“Our business model won’t succeed if we don’t provide customers with an edge: market moving news…news that leads to good trades…news that enables a customer to make money because of us. At bottom, that is what really differentiates Bloomberg News.”

Technorati Tags: GM, The Wall Street Journal, Marty Schenker, Bloomberg, IPREX, independent PR firms, Bloomberg News, Makovsky + Company, business, communications, public relations

Thursday, June 04, 2009

GM: The Message for Now

Shortly after GM’s bankruptcy filing, the company unveiled a new ad campaign on television and the Internet entitled, “Reinvention,” which seeks to explain what the “new” GM will be. A goodly amount of time is spent recounting the company’s past sins (e.g., too many brands, an unsustainable cost structure, etc.). While “confession is good for the soul,” these “sins” have been dissected by the media ad nauseum and, I hazard a guess, virtually any one could recite them by heart. The balance of the ad describes the new GM in rather general terms (e.g., cars with greater fuel efficiency and technology and so on), which, in essence, is what virtually every car company has been talking about.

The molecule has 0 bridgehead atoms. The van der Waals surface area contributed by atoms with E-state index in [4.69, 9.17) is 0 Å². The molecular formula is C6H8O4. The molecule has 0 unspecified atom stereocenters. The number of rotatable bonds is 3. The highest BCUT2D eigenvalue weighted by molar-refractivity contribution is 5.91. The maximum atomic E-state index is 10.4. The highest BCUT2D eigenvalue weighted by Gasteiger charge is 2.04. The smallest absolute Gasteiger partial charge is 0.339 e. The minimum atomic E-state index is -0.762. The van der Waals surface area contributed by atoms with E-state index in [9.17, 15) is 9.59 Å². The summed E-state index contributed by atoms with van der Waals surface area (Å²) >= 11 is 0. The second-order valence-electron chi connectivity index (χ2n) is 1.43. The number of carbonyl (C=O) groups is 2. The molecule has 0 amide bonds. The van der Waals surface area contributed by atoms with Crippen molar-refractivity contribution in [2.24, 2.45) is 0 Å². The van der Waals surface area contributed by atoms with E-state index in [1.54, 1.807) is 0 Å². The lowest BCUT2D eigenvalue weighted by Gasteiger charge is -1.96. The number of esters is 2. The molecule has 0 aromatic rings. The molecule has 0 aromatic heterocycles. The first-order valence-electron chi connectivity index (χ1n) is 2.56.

What does the situation call for? Certainly not ads featuring “feel good” images of the moon landing and sports scenes – these serve as diversions. The situation calls for “plain speak.” GM would have been better served if its ads featured CEO Fritz Henderson discussing his plans for fixing the company, using him much the same way as Chrysler used its iconic CEO Lee Iacocca at a time when that company was staving off bankruptcy through government guarantees of its loans nearly 30 years ago. Those ads featured Iacocca intoning the line: "If you can find a better car, buy it."

Thanks to the media’s reporting of GM’s calamities over the past several months, we don’t really need history lessons. Instead, the American public and, certainly the car-buying public (not to mention the taxpayers whose money is invested in GM), need to know the specifics of its turnaround plan, milestones by which to gauge its progress and, of course, that the company will stand behind its brands by honoring warranties.

Technorati Tags: GM, bankruptcy filing, financial, Reinvention, fuel efficiency, technology, Fritz Henderson, Chrysler, taxpayer, Lee Iacocca, turnaround plan, brand, business, communications, public relations